Empowerment. What a complicated topic. As many know, the world of development loves to talk about empowerment these days. It’s a hot word. Many organizations make claims that their work empowers the poor. At the same time, others have been resistant to using models of empowerment because they are difficult to measure. It’s easy to quantify how many people you are able to give access to clean water, but it is entirely something different to claim how many people you were able to “empower.” Many have tried to do just this, and the results have been mixed. What makes empowerment even more difficult is that it is hard to create models of empowerment. Much of empowerment is a slow artful process that requires a long time of intentionality. One cannot simply barge into a community give some people at few inspiring words and leave if he or she hopes to empower someone.
At ThinkImpact’s Innovation Institute this summer, I have wrestled with the idea of empowerment. While here, our goal is to create an innovative product or service that the community members can turn into a business. However, the underlying goal is to inspire and empower our team members and other community members to see themselves as agents of change within their community. Even if the product or service fails, we hope that they will feel empowered to explore other innovations within their community, and believe that they have the capacity to do so.
These are some pretty lofty goals. I’ve been thinking about two questions in particular around empowerment. (1) How do you go about empowering others? (2) Can we actually create lasting change in our 2 months here in Rwanda?
The first question about the approach to empowerment has been on my mind constantly. How can I effectively go about inspiring/empowering my team members? I’ve tried in overt ways as well as more subtle ones. I’ve attempted it overtly by telling the team I believe they are creative and intelligent with lots to offer. I’ve tried it subtly by challenging people to think critically about our problem of light at night. I’ve tried it by nudging the team members to take stronger leadership roles in the team. For example, we presented a storyboard of our challenge and the way in which we hope to address it. For this presentation, we selected one team member, named Mama Mussa, to present with us. In our practice run, she began speaking very softly with a little bit of nervousness in her voice. By the time we got to the end of the practice run she became more energetic and sure of her voice. She ended up killing it in the actual presentation. I was so stinking proud. And so, this Institute has been an exploration of approaches to empowerment. It’s simply been a process of trial and error, and a learning of the art.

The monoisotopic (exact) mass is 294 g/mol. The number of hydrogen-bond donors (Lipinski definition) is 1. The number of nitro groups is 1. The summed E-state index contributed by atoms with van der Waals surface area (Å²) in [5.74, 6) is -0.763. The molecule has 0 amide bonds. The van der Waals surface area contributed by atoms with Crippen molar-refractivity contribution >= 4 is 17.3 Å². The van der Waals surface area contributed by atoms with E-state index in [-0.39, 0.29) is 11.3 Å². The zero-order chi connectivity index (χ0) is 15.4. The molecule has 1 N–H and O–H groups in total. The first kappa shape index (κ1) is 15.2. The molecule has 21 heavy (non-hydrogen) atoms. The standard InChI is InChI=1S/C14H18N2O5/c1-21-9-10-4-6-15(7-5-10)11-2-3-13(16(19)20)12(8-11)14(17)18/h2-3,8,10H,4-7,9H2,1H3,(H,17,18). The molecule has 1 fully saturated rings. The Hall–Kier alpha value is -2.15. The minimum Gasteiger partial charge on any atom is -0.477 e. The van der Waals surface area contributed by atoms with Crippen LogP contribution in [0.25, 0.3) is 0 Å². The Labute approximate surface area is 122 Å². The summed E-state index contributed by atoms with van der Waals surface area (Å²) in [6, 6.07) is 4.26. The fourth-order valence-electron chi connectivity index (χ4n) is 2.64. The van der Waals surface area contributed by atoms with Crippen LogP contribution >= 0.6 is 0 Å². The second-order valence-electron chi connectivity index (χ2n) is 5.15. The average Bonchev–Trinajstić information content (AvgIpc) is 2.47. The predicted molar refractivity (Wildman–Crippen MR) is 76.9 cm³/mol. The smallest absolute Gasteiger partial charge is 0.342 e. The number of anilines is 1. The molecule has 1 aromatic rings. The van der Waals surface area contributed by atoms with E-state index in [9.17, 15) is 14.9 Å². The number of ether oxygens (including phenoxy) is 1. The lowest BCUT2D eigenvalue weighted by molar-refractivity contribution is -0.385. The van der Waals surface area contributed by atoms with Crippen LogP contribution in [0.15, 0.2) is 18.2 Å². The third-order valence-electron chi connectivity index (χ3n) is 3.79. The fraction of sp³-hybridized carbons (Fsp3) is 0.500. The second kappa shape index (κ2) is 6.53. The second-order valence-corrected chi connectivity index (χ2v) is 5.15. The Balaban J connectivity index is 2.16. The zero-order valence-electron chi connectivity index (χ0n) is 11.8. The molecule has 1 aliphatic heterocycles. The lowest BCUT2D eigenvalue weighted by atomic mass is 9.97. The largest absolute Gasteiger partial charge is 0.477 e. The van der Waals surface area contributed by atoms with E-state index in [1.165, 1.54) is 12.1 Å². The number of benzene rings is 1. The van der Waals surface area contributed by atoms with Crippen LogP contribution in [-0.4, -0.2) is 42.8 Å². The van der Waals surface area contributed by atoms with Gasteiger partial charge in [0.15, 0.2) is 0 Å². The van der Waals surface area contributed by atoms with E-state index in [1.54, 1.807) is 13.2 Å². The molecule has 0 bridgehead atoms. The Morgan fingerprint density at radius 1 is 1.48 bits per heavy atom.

The second question has consumed me even more with whether or not we can create lasting change/empowerment in our short 2 months here in Rwanda. When I first arrived, I think I was full of lofty hopes of completely shifting the mindsets of those we work with leaving them forever impacted by the work we do together. I quickly came back to the reality that this is difficult work, and it’s quite likely that our impact will be very limited. I found myself almost in a level of paralysis because of how unlikely I thought the mind-shift was. Since then, I have returned to a more level headed approach accepting that our change may be limited, but it is change nonetheless. The goal here is to plant seed of mind-shift that may blossom in the future. It is important to take away the burden of creating mind-shift in my team members from the community. The burden will only inhibit our ability to effectively create that change. I think there is a happy medium, which understands the difficulty of the process, but takes small steps into that direction maybe creating that change at some point in the future.
Sorry, I think I got a little abstract and theoretical there. All in all, I am fascinated by the idea of empowerment. I’ve enjoyed exploring it through this experience, and look forward to exploring it in other contexts.